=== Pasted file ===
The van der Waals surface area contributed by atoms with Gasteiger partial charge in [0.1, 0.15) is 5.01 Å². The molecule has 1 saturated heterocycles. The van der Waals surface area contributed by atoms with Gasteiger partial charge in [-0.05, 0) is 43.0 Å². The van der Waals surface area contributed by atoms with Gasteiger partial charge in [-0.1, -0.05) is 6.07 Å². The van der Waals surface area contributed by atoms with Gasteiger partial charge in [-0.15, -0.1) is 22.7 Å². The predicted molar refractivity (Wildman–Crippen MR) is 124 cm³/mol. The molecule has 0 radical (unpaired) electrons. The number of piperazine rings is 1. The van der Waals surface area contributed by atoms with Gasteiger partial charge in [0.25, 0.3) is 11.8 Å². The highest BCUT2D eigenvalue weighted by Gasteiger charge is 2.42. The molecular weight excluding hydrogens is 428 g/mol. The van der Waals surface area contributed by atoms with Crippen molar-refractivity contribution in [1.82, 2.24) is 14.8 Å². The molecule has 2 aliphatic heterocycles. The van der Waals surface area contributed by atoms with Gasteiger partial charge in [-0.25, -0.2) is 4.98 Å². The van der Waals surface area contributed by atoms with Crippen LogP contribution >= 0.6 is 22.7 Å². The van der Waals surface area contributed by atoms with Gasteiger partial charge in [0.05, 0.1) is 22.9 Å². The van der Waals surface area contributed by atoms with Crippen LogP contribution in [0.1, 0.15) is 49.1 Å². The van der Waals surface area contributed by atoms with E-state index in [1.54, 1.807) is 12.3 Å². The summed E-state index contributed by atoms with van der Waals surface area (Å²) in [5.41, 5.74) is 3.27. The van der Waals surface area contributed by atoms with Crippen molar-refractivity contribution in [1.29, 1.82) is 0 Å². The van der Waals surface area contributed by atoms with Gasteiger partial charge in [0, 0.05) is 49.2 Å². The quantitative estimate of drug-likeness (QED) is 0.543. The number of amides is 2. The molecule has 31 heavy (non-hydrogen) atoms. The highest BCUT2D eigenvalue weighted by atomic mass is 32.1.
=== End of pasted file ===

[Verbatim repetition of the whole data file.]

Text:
The van der Waals surface area contributed by atoms with Gasteiger partial charge in [0.1, 0.15) is 5.01 Å². The molecule has 1 saturated heterocycles. The van der Waals surface area contributed by atoms with Gasteiger partial charge in [-0.05, 0) is 43.0 Å². The van der Waals surface area contributed by atoms with Gasteiger partial charge in [-0.1, -0.05) is 6.07 Å². The van der Waals surface area contributed by atoms with Gasteiger partial charge in [-0.15, -0.1) is 22.7 Å². The predicted molar refractivity (Wildman–Crippen MR) is 124 cm³/mol. The molecule has 0 radical (unpaired) electrons. The number of piperazine rings is 1. The van der Waals surface area contributed by atoms with Gasteiger partial charge in [0.25, 0.3) is 11.8 Å². The highest BCUT2D eigenvalue weighted by Gasteiger charge is 2.42. The molecular weight excluding hydrogens is 428 g/mol. The van der Waals surface area contributed by atoms with Crippen molar-refractivity contribution in [1.82, 2.24) is 14.8 Å². The molecule has 2 aliphatic heterocycles. The van der Waals surface area contributed by atoms with Gasteiger partial charge in [-0.25, -0.2) is 4.98 Å². The van der Waals surface area contributed by atoms with Crippen LogP contribution >= 0.6 is 22.7 Å². The van der Waals surface area contributed by atoms with Gasteiger partial charge in [0.05, 0.1) is 22.9 Å². The van der Waals surface area contributed by atoms with Crippen LogP contribution in [0.1, 0.15) is 49.1 Å². The van der Waals surface area contributed by atoms with E-state index in [1.54, 1.807) is 12.3 Å². The summed E-state index contributed by atoms with van der Waals surface area (Å²) in [5.41, 5.74) is 3.27. The van der Waals surface area contributed by atoms with Crippen molar-refractivity contribution in [1.29, 1.82) is 0 Å². The van der Waals surface area contributed by atoms with Gasteiger partial charge in [0, 0.05) is 49.2 Å². The quantitative estimate of drug-likeness (QED) is 0.543. The number of amides is 2. The molecule has 31 heavy (non-hydrogen) atoms. The highest BCUT2D eigenvalue weighted by atomic mass is 32.1.